Backstories are the bones of your character. They mention the highlights of their life, give some context to that one weird quirk, and lay out the roadmap that shows how they got here and where they’re (hopefully) going. All backstories function the same, whether you’re sitting down for a one-hour one-shot or gearing up for a five-year campaign—but did you know there’s a way to make them…better?

Backstories are necessary not only to inform the character you’ll be playing, but to give your GM some insight into possible decisions you’ll make down the road. By considering the smaller details of your character’s life (and their implications), you’ll make life more interesting—and easier—for you and your GM. 


1. Consider their childhood

Whether it was a time filled with wonder and whimsy or hardship and strife, our early years played an important role in informing the people we became later in life. Those experiences, emotions, and relationships were integral in shaping our worldview—regardless if we strove to distance ourselves from that era or embrace it with open arms. These details are important to consider whether you’re playing a 300-year old druid, or plucky teenage rogue. 

Some things to ask yourself:

  • What environment did my character grow up in?
  • What was my character’s relationship with important figures in their early life?
  • What did my character want as a child? Did they get it? Did it change?


2. Cause and Effect

Though mentioned above, the importance of environment cannot be understated. Consider not only the place you grew up, but the environments you’ve visited and lived in since then—how have they affected your personality and decision-making? If your character is a sheltered prince with access to his family’s library, his view of the world will be through words on a page, and he might have very little firsthand experience himself. A cheerful rogue roaming the streets of a foreign city might love helping others, but her experiences with thieves might leave her a little hesitant to share.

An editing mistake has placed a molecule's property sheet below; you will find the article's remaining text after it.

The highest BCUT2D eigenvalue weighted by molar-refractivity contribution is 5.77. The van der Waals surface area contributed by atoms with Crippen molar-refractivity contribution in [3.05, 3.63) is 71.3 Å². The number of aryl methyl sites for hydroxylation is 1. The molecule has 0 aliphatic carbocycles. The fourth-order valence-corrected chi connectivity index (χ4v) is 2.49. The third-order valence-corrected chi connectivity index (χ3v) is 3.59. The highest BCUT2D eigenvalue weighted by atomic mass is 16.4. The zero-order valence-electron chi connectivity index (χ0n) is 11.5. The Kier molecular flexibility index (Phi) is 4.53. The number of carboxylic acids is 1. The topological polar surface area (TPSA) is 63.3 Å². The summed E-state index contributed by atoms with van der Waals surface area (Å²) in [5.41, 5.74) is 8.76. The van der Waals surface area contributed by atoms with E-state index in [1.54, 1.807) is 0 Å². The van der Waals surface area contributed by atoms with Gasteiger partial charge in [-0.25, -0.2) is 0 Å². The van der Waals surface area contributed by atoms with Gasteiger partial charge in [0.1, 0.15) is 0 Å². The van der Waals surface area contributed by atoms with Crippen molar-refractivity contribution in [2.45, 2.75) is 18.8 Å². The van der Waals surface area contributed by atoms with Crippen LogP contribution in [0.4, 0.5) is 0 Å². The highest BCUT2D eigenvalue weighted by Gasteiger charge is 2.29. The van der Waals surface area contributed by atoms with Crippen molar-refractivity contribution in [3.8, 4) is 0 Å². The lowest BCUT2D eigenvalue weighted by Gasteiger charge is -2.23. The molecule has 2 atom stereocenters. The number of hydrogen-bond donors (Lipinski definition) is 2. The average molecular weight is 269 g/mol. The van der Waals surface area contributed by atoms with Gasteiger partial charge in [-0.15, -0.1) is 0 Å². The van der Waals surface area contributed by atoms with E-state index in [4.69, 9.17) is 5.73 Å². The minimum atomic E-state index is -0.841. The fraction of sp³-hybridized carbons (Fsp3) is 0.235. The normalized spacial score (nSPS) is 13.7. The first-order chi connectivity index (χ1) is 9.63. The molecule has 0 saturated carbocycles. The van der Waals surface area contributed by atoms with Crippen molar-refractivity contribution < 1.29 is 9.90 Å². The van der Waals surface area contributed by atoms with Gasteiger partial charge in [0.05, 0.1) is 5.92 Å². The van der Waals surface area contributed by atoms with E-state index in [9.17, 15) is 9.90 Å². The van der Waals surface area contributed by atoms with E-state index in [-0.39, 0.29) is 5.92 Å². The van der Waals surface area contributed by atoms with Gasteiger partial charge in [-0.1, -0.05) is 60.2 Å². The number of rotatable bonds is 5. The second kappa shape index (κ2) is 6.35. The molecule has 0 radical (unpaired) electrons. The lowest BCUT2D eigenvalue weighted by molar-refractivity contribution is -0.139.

Some things to ask yourself:

  • What kind of environments has my character spent most of their time in?
  • How have these environments affected their personality?


3. Pull from Experience

In the world of fantasy, it’s often very hard to share firsthand experience with your character—have you been the lone priestess of the Temple of Ice, defending the inner sanctum against a crazed dragon hellbent on breaking through the walls? Probably not. However, there is something you do have experience with, and that’s human emotion. Whether it’s an event where you experienced euphoria, satisfaction, loneliness, or resentment, these experiences and emotions can lead to the creation of memorable stories that truly resonate with you, instead of simply throwing details onto a page and trying to figure out how to play them later. 

Some things to ask yourself:

  • Which aspects of my character’s backstory do I relate to?
  • How would a different personality type handle certain emotions?
  • How would my character react to ___? 


4. Hit the Highlights

Sometimes the most challenging aspect of a character’s backstory is simply its length. Is one paragraph too short? Is five pages too long? While backstories don’t have a recommended minimum or maximum length, a good rule of thumb is to hit the highlights. Remember: backstories help inform your character, but some of their most endearing (or obnoxious) qualities can be figured out during actual play. 

Ask yourself:

  • What are the important events in your character’s life?
  • How did these events shape them?
  • Where did these events lead them?